The government said it would also aim to ensure that the distribution of grades follows a similar pattern to that of other years, “so that this year’s students do not face a systematic disadvantage as a consequence of these extraordinary circumstances”.

The news means that university admissions will not be based solely on predicted grades, which have been widely criticised as inaccurate, particularly for less-advantaged students who are often underpredicted.

However, Johnny Rich, chief executive of the Engineering Professors’ Council and a higher education consultant, tweeted that while “the approach proposed is not the same as predictions, it is similar and so the biases are likely to persist”.

“This means that university access, if based on the July grades, will be biased towards the socially advantaged students, deepening the inequities in the system at a time when so many are working hard to improve,” he said.

The announcement also said that students would have the ability to appeal their grades if they feel they have been treated unfairly.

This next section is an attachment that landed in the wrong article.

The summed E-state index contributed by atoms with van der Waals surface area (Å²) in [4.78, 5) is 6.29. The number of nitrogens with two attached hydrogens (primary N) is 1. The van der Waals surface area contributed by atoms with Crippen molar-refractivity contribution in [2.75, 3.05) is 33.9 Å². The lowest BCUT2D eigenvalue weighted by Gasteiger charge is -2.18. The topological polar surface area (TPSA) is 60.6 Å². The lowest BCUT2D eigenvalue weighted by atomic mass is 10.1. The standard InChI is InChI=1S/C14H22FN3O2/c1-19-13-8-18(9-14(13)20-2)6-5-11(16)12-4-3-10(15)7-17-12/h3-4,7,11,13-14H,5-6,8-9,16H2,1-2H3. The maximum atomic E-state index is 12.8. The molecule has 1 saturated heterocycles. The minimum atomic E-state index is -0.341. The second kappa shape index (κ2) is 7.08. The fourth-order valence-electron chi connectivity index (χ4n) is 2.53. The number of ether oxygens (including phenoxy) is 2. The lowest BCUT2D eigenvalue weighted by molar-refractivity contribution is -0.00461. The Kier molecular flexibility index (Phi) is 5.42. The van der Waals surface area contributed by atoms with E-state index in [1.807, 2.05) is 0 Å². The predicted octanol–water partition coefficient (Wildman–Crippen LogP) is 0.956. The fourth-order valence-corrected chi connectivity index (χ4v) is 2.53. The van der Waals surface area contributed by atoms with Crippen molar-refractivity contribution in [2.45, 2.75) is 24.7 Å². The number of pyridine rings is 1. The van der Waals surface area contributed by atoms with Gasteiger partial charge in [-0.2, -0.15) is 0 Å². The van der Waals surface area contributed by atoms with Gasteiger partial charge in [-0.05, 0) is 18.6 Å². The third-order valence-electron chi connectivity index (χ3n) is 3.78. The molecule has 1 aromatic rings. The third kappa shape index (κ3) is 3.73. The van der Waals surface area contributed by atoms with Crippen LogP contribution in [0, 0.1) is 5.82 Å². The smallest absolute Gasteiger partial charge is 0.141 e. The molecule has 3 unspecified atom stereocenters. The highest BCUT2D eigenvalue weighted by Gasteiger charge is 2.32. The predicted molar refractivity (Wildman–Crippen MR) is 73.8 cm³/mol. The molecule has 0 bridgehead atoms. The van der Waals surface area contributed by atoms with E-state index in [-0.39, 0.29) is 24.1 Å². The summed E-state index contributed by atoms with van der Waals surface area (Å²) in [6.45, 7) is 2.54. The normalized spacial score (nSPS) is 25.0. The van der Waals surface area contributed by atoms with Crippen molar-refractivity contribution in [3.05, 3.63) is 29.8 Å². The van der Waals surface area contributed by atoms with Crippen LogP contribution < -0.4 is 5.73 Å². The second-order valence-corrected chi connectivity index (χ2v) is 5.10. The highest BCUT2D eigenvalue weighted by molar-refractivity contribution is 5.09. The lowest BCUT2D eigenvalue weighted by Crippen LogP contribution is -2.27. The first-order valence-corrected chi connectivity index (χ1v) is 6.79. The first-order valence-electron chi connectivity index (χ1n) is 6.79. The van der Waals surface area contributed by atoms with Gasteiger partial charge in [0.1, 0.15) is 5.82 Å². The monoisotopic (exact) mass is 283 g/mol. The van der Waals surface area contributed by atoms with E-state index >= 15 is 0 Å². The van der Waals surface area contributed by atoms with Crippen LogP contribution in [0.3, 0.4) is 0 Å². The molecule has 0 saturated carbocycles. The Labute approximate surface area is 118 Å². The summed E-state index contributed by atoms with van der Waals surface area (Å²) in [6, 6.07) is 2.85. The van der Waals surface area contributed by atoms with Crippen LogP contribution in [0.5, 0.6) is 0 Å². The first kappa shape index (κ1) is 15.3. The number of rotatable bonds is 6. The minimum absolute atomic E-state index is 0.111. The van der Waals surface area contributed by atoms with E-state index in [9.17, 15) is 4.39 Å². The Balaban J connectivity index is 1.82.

In a joint statement, university leaders said that they “are committed to doing all they can to support students and applicants and ensure they can progress to university. This will involve being flexible and responsive in their admissions processes.”

“We want to reassure students who have applied to university, or are thinking of doing so through clearing, that every effort will be made to ensure they are not disadvantaged in any way by the decision not to go ahead with exams this summer,” said the statement, which was signed by the leaders of the university mission groups: the Russell Group, MillionPlus, University Alliance and GuildHE.